• The EPI Foundation

Sam Shaba

Our EPI Friend of the Month for April is Sam Shaba, who works with Honeyguide, which promotes community conservation in Tanzania. Sam is the Programmes Manager.

Sam Shaba doing community training in Makame Wildlife Management Area (WMA) near Serengeti National Park.

Please tell us how you first became interested in conservation, and what led you to

join Honeyguide?

I got into conservation by accident. Growing up in Mbeya, Tanzania's southern highlands, one does not hear much about wildlife or conservation as a career. My parents wanted me to be a medical doctor, so I studied biology in high school. Unfortunately, I did not get good enough grades for a medical degree and instead was accepted to study Wildlife Management. While at university, I became interested in the application of technology in conservation. After graduation, in 2014, I came across a job post for a GIS (Geographic Information System) and mapping officer at Honeyguide. In 2014, I applied, got the job, and have held various roles within Honeyguide ever since.

Sam viewing elephants inside Randilen Wildlife Management Area, one of Honeyguide's project areas.

Can you explain what exactly is the philosophy behind Honeyguide, and what it hopes to achieve in northern Tanzania?

At Honeyguide, our philosophy is that local communities living next to protected areas need to be active (not passive) actors in the management of natural resources for conservation to succeed and be sustainable. We focus our energy on developing strong, robust, and capable governance and management of Wildlife Management Areas (WMAs). We have piloted a few successful examples in northern Tanzania, and we hope to scale up the model elsewhere in the country.

Tanzania is famous for its national parks… so please tell us why, from a wildlife conservation point of view, we also need to be concerned about the surrounding landscapes?

Our national parks are not surrounded by fences. Research has shown that more than 60% of wildlife in Tanzania roams outside of state-owned national parks, on community land, in search of pasture and breeding grounds. These community lands are critical dispersal areas and migratory corridors between national parks. Our national parks alone are not big enough to contain all our wildlife. Yet people in surrounding areas are expected to protect and coexist wildlife, but they don't always benefit from doing so. Many people suffer the economic costs of living with wildlife through crop-raiding and livestock attacks. From a conservation point of view, the community lands surrounding national parks and the people who live there are critical to the long-term existence of wildlife in Tanzania. Therefore, we should focus on these lands and communities, ensuring both wildlife and people can benefit from each other.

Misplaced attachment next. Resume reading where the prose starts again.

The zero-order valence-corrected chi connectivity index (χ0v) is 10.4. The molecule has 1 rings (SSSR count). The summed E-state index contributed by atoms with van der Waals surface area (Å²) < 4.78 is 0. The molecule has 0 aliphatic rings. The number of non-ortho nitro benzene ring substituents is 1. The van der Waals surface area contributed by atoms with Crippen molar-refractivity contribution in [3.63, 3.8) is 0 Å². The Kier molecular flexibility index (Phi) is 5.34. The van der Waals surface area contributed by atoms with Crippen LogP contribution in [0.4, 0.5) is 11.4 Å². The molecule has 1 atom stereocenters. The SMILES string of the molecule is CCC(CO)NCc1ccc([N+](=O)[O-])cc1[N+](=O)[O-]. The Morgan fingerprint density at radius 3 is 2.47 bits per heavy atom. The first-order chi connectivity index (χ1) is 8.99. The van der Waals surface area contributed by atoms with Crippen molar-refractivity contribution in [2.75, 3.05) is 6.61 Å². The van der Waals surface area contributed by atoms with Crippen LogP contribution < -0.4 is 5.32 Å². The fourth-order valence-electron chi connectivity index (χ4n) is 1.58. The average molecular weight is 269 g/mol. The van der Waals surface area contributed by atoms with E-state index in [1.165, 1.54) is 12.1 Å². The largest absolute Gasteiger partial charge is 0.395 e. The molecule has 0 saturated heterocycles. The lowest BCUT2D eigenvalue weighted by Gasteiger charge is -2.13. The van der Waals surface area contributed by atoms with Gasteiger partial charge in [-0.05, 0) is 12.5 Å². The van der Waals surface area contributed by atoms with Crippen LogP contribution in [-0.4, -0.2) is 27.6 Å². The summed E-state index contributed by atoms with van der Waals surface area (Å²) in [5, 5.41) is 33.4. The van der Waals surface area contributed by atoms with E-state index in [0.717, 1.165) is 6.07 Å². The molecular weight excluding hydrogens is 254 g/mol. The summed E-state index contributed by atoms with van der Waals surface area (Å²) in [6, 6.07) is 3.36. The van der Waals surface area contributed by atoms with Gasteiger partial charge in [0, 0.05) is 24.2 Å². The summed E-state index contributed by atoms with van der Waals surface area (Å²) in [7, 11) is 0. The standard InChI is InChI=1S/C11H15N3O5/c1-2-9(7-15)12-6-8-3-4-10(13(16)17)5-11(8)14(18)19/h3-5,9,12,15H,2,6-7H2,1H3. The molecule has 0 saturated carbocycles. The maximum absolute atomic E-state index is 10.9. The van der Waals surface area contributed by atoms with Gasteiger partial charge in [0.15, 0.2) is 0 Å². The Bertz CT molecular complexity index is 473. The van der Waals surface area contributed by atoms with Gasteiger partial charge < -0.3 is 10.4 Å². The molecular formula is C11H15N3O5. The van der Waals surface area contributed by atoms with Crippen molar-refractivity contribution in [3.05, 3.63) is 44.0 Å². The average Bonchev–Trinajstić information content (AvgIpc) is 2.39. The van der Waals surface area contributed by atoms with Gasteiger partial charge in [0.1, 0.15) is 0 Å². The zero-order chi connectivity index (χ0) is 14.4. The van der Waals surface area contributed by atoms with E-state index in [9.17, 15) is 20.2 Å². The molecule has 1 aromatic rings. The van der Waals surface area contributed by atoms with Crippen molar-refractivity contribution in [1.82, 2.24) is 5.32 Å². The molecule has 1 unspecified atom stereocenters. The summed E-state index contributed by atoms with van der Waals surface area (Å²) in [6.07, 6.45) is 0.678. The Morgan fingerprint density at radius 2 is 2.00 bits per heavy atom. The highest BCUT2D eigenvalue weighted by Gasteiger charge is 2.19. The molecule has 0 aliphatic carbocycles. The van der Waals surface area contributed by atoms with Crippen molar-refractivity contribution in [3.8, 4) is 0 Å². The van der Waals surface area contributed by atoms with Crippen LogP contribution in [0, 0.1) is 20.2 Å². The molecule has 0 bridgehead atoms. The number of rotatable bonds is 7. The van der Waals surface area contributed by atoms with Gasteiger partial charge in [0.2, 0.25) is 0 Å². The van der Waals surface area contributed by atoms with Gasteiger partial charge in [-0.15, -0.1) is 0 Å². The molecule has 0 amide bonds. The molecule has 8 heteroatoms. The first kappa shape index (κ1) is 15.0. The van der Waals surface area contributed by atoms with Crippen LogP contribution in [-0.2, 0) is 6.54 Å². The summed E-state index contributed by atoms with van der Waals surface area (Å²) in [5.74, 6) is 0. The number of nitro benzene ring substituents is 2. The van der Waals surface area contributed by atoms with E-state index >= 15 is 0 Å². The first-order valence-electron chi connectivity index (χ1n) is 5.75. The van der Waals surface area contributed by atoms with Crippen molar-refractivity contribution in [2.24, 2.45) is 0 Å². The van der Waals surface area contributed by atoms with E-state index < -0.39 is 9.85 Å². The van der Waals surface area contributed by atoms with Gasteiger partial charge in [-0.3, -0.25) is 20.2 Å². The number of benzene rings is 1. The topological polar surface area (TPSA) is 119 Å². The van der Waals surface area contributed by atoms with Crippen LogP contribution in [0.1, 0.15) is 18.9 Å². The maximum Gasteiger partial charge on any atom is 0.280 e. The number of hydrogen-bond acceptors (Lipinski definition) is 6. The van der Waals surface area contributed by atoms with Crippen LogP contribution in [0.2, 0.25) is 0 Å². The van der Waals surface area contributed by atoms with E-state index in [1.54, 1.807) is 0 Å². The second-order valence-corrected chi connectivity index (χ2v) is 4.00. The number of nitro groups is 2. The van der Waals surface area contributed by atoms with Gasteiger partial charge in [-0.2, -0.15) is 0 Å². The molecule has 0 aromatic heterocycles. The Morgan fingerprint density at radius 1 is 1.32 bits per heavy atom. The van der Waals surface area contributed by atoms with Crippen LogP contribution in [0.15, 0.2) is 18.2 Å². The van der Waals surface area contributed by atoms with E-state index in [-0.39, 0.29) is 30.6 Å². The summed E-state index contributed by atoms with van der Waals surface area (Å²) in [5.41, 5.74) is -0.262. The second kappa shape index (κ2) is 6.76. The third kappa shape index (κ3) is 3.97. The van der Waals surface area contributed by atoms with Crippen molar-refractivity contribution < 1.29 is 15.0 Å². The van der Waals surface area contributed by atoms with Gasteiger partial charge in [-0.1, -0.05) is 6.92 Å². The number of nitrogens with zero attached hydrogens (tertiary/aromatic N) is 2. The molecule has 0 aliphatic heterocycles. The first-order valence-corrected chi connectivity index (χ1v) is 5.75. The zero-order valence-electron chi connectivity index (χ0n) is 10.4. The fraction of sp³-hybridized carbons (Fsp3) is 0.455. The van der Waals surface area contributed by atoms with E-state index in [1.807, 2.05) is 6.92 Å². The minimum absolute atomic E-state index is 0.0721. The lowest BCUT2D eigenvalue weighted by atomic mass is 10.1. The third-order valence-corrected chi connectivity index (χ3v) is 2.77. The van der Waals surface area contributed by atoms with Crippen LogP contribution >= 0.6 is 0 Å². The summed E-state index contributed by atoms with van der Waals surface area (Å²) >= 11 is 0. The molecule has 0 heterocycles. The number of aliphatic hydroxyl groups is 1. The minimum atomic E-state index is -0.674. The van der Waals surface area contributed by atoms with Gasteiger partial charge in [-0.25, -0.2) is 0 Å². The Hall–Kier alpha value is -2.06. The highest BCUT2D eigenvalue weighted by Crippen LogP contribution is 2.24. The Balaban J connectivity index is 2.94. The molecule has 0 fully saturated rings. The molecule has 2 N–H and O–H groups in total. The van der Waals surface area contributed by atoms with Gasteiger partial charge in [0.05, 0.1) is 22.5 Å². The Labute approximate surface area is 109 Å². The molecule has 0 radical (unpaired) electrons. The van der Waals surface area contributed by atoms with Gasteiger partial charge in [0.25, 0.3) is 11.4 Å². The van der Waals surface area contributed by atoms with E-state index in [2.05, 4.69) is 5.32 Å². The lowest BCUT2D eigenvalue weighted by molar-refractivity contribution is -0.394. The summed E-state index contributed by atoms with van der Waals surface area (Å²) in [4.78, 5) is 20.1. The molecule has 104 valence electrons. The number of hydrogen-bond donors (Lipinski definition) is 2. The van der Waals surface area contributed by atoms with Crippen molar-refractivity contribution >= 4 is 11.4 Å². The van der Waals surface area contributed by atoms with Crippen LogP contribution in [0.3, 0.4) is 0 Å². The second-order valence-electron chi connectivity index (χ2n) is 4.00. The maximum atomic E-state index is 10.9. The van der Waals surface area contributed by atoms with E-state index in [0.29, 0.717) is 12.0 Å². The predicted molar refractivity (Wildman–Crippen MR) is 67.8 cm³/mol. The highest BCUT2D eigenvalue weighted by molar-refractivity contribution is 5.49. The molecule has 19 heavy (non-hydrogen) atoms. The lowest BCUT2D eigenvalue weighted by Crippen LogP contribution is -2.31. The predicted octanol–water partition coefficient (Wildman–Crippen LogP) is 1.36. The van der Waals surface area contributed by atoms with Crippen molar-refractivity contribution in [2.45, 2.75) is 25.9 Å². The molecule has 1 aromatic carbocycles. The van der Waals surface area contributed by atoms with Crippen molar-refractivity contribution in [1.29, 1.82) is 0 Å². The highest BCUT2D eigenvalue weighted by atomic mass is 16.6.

Elephants drinking at a waterhole hide inside Randilen WMA.

You’ve had a lot of experience watching wildlife and pastoralists co-exist. Can they live in harmony, or do they inevitably come into conflict?

Wildlife and pastoralists can live in harmony. They have an interdependent relationship where wildlife depends on people to share their land, and in return, wildlife helps regulate rangelands and provides economic opportunities, such as eco-tourism. While wildlife can cause financial losses to pastoralists due to livestock predation, they also present a competitive economic opportunity. The key is to ensure that the benefits (both tangible and intangible) outweigh the costs to local communities in order to motivate them to

protect wildlife.

We talk a lot about an increase in human-elephant conflict across Africa. In your experience, is it increasing in the areas where Honeyguide works, and if so, why?

Across Africa, there is definitely an increase in incidents of elephants raiding farms, scaring people in settlements, and roaming far from protected areas to places where they have not been known to go in a long time. Consequently, there is also an increase in retaliatory elephant killings. For example, in northern Tanzania, there are probably more elephants killed in retaliation than poaching. In areas where Honeyguide works, we have experienced an increase in crop-raiding incidents in the last two years. It is possible that we may be victims of our own success. Since the protection efforts in the areas we work in have been very successful, the elephant population has increased, and elephants feel safer roaming onto community land, resulting in more crop-raiding incidents. However, in areas where Honeyguide works, human-elephant conflict mitigation initiatives have successfully reduced wildlife damage to crops by over 90% using a suite of innovative crop protection toolkits. Within the last 5 years, there have been zero retaliatory killings in these areas.

Finally, tell us about your hopes and aspirations for the area where Honeyguide works. What would you define as success?

My hope is that conservation as a business is understood and continues to make sense to the people at the frontline of it all. I wish to see an environment where people and wildlife benefit from each other’s existence for generations to come.

Where Honeyguide works, we aspire to achieve ecological, social, and financially sustainable conservation that is community-led. For us, success is achieved when 1) The Wildlife Management Area (WMA) generates enough revenue to cover operational expenses without relying on donor funding. 2) The resources are well protected and are used in a manner that does not threaten ecological viability. And 3) The people who own the WMA see its value.

We are committed to developing methodology, tools, and examples of successful, functional, and resilient community-driven conservation areas that are sustainable on the three fronts.

Once they achieve that sustainability, our job is done.

Sam training community members on good governance in Burunge WMA.